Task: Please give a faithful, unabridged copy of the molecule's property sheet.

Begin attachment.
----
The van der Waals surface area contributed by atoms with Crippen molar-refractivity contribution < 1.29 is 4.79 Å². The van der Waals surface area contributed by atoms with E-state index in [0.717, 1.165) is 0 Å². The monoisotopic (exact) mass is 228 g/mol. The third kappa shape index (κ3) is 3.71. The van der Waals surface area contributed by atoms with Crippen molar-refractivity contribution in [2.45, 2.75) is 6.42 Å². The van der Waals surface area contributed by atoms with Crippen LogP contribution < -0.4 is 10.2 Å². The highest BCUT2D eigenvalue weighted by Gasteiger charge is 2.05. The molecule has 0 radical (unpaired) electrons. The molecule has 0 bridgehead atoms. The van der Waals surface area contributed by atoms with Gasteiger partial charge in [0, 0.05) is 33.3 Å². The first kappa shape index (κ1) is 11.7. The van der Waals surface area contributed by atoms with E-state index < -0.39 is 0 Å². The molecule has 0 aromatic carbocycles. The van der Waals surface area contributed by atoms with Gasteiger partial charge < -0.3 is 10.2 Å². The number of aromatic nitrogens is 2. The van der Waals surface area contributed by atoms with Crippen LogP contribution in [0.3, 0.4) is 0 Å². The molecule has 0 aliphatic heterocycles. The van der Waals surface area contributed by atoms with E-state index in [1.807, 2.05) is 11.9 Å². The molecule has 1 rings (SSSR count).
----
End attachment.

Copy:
The van der Waals surface area contributed by atoms with Crippen molar-refractivity contribution < 1.29 is 4.79 Å². The van der Waals surface area contributed by atoms with E-state index in [0.717, 1.165) is 0 Å². The monoisotopic (exact) mass is 228 g/mol. The third kappa shape index (κ3) is 3.71. The van der Waals surface area contributed by atoms with Crippen molar-refractivity contribution in [2.45, 2.75) is 6.42 Å². The van der Waals surface area contributed by atoms with Crippen LogP contribution < -0.4 is 10.2 Å². The highest BCUT2D eigenvalue weighted by Gasteiger charge is 2.05. The molecule has 0 radical (unpaired) electrons. The molecule has 0 bridgehead atoms. The van der Waals surface area contributed by atoms with Gasteiger partial charge in [0, 0.05) is 33.3 Å². The first kappa shape index (κ1) is 11.7. The van der Waals surface area contributed by atoms with E-state index < -0.39 is 0 Å². The molecule has 0 aromatic carbocycles. The van der Waals surface area contributed by atoms with Gasteiger partial charge < -0.3 is 10.2 Å². The number of aromatic nitrogens is 2. The van der Waals surface area contributed by atoms with Crippen LogP contribution in [0.3, 0.4) is 0 Å². The molecule has 0 aliphatic heterocycles. The van der Waals surface area contributed by atoms with E-state index in [1.807, 2.05) is 11.9 Å². The molecule has 1 rings (SSSR count).